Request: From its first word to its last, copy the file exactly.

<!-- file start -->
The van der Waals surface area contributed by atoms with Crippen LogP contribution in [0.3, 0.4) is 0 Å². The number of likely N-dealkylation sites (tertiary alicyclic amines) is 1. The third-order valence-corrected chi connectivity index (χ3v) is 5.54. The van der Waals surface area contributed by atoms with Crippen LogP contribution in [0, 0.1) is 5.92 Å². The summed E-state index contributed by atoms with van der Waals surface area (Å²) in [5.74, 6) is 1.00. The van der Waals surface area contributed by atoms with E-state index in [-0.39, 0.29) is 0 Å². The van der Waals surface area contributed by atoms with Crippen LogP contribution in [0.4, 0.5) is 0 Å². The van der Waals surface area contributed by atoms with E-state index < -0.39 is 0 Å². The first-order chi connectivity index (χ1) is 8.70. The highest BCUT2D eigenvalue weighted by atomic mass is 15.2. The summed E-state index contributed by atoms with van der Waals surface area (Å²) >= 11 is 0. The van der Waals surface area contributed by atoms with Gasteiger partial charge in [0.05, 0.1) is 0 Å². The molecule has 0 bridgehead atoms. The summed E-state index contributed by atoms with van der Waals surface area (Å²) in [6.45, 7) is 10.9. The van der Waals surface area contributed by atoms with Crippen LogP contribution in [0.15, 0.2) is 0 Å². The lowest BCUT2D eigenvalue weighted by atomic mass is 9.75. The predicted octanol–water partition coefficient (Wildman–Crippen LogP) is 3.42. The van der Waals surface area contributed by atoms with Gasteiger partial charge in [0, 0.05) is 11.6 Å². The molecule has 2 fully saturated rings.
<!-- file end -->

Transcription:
The van der Waals surface area contributed by atoms with Crippen LogP contribution in [0.3, 0.4) is 0 Å². The number of likely N-dealkylation sites (tertiary alicyclic amines) is 1. The third-order valence-corrected chi connectivity index (χ3v) is 5.54. The van der Waals surface area contributed by atoms with Crippen LogP contribution in [0, 0.1) is 5.92 Å². The summed E-state index contributed by atoms with van der Waals surface area (Å²) in [5.74, 6) is 1.00. The van der Waals surface area contributed by atoms with E-state index in [-0.39, 0.29) is 0 Å². The van der Waals surface area contributed by atoms with Crippen LogP contribution in [0.4, 0.5) is 0 Å². The van der Waals surface area contributed by atoms with E-state index < -0.39 is 0 Å². The first-order chi connectivity index (χ1) is 8.70. The highest BCUT2D eigenvalue weighted by atomic mass is 15.2. The summed E-state index contributed by atoms with van der Waals surface area (Å²) >= 11 is 0. The van der Waals surface area contributed by atoms with Gasteiger partial charge in [0.05, 0.1) is 0 Å². The molecule has 0 bridgehead atoms. The summed E-state index contributed by atoms with van der Waals surface area (Å²) in [6.45, 7) is 10.9. The van der Waals surface area contributed by atoms with Crippen LogP contribution in [0.15, 0.2) is 0 Å². The lowest BCUT2D eigenvalue weighted by atomic mass is 9.75. The predicted octanol–water partition coefficient (Wildman–Crippen LogP) is 3.42. The van der Waals surface area contributed by atoms with Gasteiger partial charge in [0, 0.05) is 11.6 Å². The molecule has 2 fully saturated rings.